Globalization, Human Rights & Security

Through multilateralism, countries work together to establish international standards and norms and to share responsibilities for their application. Organizations such as the United Nations and the World Trade Organization are primary examples of multilateral institutions. Since the signing of the Universal Declaration of Human Rights in 1948, nine core international human rights treaties have been ratified. These include the Convention on the Rights of the Child (CRC) and the Convention on the Elimination of All Forms of Discrimination Against Women (CEDAW). Also known as the international bill of rights for women, CEDAW was adopted by the UN General Assembly in 1979. So far, 185 countries have ratified CEDAW, with the United States being one of only eight countries that are not parties to the convention. International human rights agreements such as CEDAW benefit women by protecting their interests across borders and cultures. Governments are required to report regularly to monitoring bodies, and non-governmental organizations often submit dissenting views providing alternative evidence and information on compliance.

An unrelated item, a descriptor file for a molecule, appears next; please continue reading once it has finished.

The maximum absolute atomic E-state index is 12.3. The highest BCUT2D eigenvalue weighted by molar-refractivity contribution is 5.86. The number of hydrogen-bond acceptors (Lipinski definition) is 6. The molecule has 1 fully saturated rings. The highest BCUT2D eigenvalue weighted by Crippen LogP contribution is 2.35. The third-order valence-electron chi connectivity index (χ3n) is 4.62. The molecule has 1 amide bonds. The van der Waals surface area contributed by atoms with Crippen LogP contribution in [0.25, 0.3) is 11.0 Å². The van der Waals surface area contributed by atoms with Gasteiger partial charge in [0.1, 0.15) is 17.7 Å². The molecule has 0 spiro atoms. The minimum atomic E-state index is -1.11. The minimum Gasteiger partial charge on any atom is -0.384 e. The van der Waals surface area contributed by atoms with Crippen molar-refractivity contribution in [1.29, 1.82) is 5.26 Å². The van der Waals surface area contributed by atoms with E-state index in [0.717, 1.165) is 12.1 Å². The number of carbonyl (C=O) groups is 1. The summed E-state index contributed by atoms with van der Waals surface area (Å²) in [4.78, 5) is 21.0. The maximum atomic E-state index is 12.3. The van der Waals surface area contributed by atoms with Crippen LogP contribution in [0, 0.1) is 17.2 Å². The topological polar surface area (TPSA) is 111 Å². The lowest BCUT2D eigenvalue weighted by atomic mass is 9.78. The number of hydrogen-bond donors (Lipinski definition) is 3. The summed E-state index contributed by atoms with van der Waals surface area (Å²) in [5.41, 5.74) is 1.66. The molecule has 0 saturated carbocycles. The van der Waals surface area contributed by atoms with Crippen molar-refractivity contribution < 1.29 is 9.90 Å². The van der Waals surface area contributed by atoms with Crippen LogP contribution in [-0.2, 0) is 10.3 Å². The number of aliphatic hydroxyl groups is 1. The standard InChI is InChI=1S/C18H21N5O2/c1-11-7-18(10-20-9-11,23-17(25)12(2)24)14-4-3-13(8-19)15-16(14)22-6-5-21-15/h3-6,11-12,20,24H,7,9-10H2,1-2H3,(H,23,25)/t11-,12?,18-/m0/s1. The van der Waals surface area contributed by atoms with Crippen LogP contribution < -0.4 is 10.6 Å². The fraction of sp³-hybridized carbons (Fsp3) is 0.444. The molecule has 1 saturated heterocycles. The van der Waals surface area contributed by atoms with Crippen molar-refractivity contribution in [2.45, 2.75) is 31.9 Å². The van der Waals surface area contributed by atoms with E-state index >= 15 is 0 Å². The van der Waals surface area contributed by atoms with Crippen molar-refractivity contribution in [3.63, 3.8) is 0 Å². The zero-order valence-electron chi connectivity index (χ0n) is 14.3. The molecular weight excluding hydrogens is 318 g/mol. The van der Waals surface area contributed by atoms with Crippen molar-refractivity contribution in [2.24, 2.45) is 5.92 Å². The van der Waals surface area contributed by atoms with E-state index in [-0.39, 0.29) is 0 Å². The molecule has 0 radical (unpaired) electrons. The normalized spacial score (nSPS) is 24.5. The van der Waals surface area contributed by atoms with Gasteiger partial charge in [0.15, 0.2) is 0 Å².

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By Allie Bohm*As a colleague recently reminded me, our system of government was developed not to pass laws, but to make change slowly. Take, for...
The United States remains one of only seven countries that have not ratified CEDAW (the Convention on the Elimination of All Forms of Discrimination...
By Margot Baruch* Before CEDAW there was no international legal mechanism in place that called on states to assess gender inequalities in their...
By Linda Tarr-Whelan*NCRW asked leading research and policy expert Linda Tarr-Whelan to weigh in on the status of CEDAW. In addition to her responses...
By Don Kraus*The bumper sticker on my wife’s car reads, “Well-behaved women seldom make history!” I believe proponents of CEDAW,...

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